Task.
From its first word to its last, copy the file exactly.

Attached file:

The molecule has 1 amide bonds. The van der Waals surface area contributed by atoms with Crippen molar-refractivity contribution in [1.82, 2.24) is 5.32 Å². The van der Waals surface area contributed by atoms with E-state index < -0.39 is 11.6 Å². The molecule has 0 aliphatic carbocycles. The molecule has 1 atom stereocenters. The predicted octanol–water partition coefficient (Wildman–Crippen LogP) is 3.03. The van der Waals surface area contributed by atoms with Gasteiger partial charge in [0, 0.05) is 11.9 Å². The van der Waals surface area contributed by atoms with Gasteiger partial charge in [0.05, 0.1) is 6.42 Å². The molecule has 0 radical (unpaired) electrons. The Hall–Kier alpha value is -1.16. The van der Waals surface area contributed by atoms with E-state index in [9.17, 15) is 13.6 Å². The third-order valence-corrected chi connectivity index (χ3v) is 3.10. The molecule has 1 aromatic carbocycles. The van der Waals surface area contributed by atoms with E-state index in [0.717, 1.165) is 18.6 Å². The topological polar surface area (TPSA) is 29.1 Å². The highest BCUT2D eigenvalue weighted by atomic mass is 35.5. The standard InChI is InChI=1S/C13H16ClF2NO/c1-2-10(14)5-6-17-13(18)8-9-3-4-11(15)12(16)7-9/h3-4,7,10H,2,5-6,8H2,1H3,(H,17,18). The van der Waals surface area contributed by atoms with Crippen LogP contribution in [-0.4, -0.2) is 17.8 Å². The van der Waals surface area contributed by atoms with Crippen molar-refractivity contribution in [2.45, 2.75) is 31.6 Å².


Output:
The molecule has 1 amide bonds. The van der Waals surface area contributed by atoms with Crippen molar-refractivity contribution in [1.82, 2.24) is 5.32 Å². The van der Waals surface area contributed by atoms with E-state index < -0.39 is 11.6 Å². The molecule has 0 aliphatic carbocycles. The molecule has 1 atom stereocenters. The predicted octanol–water partition coefficient (Wildman–Crippen LogP) is 3.03. The van der Waals surface area contributed by atoms with Gasteiger partial charge in [0, 0.05) is 11.9 Å². The van der Waals surface area contributed by atoms with Gasteiger partial charge in [0.05, 0.1) is 6.42 Å². The molecule has 0 radical (unpaired) electrons. The Hall–Kier alpha value is -1.16. The van der Waals surface area contributed by atoms with E-state index in [9.17, 15) is 13.6 Å². The third-order valence-corrected chi connectivity index (χ3v) is 3.10. The molecule has 1 aromatic carbocycles. The van der Waals surface area contributed by atoms with E-state index in [0.717, 1.165) is 18.6 Å². The topological polar surface area (TPSA) is 29.1 Å². The highest BCUT2D eigenvalue weighted by atomic mass is 35.5. The standard InChI is InChI=1S/C13H16ClF2NO/c1-2-10(14)5-6-17-13(18)8-9-3-4-11(15)12(16)7-9/h3-4,7,10H,2,5-6,8H2,1H3,(H,17,18). The van der Waals surface area contributed by atoms with Crippen LogP contribution in [-0.4, -0.2) is 17.8 Å². The van der Waals surface area contributed by atoms with Crippen molar-refractivity contribution in [2.45, 2.75) is 31.6 Å².